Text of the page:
The short Documentary film How is Homosexual: One Child’s Point of View is a form of Media Praxis because the young girl throughout the film takes the time get other people view points rather she agrees with other people views. She is self-aware about what she believes in, but still, wants to hear from others. At the beginning of the film states her views on what is homosexuality to her then goes out to talk to other. In one scene of the film she argues with an older lady about her views, and she continues to stand by her beliefs despite the older women disagreeing with her. The young girl also brings up her experiences being around someone who was homosexual and how she felt about it.

  29. Post #2: Media Activism: BRIC TV BK Stories on Gentrification

    I was on you tube and saw this short video about the changing neighborhood of East New York and how two art curators of East New York created an art exhibition to showcase the beauty of their area. I thought this was an interesting piece of Media Activist because the video shows the community it self and the current changes that are happening, like signs asking local tenants to sell their properties, and new constructions happening. Arts East New York was created to inform the people of the community of what is going on in their neighborhood and how they can use art as show what their neighborhood once was.


  30. Post #2

    Media Theory Post and Archive Addition


    This piece of media by Watchcut video puts together a group of Atheists, Muslims, Christians, and Jews and asks them about their beliefs. On the surface, their views or opinions should’ve conflicted, but it turns out that they have a lot in common. When asked if they think hijab is a sign of oppression, only a couple of people said yes while the majority said no. It is easy to say that the ethics we have are shared by a lot of individuals, even if they are of another religion that teaches another set of rules. However, the creator of the video named the series “Dirty Data” to show that this is poll questioning (They are not asked the question individually). One of the comments is “Maybe people would respond more genuinely if they were asked one by one ? I feel like they’re very influenced each by other ” to which the creator responded by saying, “That’s part of the point. It’s why the series is called Dirty Data. It’s about questioning the polls we see everyday and remembering that people are very rarely rigid in their beliefs.” This shows that our ethics are very unstable and can be swayed by our environments. This might be very scary since we do not live alone but in a society. So does the society actually control our ethics? And our ethics are not ours after all?

  31. Post#1: How is Homosexual: One Child’s Point of View media praxis?

    Homosexual: One Child’s Point of View is considered media praxis because it employs both definition of media praxis: theory and practice. In the film, the child’s beliefs (theory) is that everyone should view homosexuality as a norm. And the following action (practice), is that she goes around interviewing people about homosexuality and inquire about their viewpoint. When their view clashes, she starts explaining why she believes in what she believes in— and that is a good example of media praxis.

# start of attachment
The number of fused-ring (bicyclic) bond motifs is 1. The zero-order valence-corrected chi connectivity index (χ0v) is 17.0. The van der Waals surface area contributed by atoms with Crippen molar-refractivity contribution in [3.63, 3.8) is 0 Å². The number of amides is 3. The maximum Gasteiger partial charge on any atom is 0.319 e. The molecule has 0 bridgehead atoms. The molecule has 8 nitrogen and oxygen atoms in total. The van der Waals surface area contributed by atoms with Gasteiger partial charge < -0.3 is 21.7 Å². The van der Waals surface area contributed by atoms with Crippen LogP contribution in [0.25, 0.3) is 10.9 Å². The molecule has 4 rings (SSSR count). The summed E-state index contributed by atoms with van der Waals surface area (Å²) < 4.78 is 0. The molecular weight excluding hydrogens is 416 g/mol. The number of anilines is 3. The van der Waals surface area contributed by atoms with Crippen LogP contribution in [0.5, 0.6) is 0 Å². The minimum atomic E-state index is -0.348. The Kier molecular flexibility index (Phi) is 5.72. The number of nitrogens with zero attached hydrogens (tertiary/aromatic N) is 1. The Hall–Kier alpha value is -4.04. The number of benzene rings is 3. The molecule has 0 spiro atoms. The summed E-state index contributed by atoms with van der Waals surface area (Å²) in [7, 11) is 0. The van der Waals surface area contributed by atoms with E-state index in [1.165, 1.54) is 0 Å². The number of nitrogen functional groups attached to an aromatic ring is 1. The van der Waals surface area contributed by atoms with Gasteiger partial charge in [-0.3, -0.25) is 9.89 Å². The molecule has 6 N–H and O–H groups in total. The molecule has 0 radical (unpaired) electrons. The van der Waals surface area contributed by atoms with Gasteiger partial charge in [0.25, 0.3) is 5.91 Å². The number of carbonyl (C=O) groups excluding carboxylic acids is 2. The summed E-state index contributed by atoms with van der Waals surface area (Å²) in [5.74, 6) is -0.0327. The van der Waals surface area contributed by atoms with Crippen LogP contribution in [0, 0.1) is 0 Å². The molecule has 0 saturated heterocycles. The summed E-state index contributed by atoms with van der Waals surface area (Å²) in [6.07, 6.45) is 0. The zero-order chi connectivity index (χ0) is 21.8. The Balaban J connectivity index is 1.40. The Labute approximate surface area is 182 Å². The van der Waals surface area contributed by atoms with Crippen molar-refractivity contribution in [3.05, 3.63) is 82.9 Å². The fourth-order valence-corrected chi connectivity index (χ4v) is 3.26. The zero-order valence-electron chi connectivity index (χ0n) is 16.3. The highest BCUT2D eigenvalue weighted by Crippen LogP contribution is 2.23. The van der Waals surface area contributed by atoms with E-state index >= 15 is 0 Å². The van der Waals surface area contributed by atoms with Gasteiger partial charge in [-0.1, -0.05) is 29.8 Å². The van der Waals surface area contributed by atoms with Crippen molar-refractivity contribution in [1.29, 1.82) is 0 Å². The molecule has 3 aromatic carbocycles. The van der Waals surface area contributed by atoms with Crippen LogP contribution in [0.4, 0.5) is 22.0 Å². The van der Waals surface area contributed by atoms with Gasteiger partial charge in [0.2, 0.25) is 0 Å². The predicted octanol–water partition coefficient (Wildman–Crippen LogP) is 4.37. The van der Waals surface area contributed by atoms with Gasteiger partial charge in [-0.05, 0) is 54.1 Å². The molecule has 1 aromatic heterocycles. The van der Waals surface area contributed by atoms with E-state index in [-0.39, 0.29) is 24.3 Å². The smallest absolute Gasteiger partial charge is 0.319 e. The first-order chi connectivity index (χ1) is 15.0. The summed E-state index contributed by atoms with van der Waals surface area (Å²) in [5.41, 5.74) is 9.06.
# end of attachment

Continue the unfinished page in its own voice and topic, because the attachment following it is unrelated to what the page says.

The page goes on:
32. The short film, “Homosexuals: One Child’s Point of View” is a powerful example of media praxis. Jazzy, the young girl who sees no problem with homosexuality (a view not commonly held at the time), goes around and confronts people about the realities of their unfairly held beliefs. When the adults she corresponds with say something homophobic, she corrects them, and attempts to widen their views on the matter. By going out, and raising questions, and filming her progress so as to reach a wider audience, Jazzy is standing her ground, and creating her version of media praxis.

  33. This video is an interesting piece of media activism because, while it spreads the message that “like a girl” shouldn’t be used as an insult, it is also an advertisement for Always. While the brand’s motives for doing a piece like this are clearly an attempt to gain more customers, does that negate the positivity of their message, does that make it less ethical? I’m not convinced it does. A little girl watching this commercial won’t understand that it’s the work of a brand, and will simply feel like it’s a video empowering her and how she runs, fights, throws, etc. As is pointed out in Think, Point, Shoot, “nearly 80 per cent of children in the United states between the ages of 0 and 5 use the internet on at least a weekly basis,” so the fact that media like this exists for little girls to stumble upon is indeed, a positive thing. This video raises awareness about how women’s perceptions of themselves and others get tainted as they pass through puberty and get older, and how we need to work to change that perception within ourselves, so as to change that perception in others. https://www.youtube.com/watch?v=XjJQBjWYDTs

  34. Kevin Arota and Angelica Cornier.
    This is a response to Mark S. King’s segment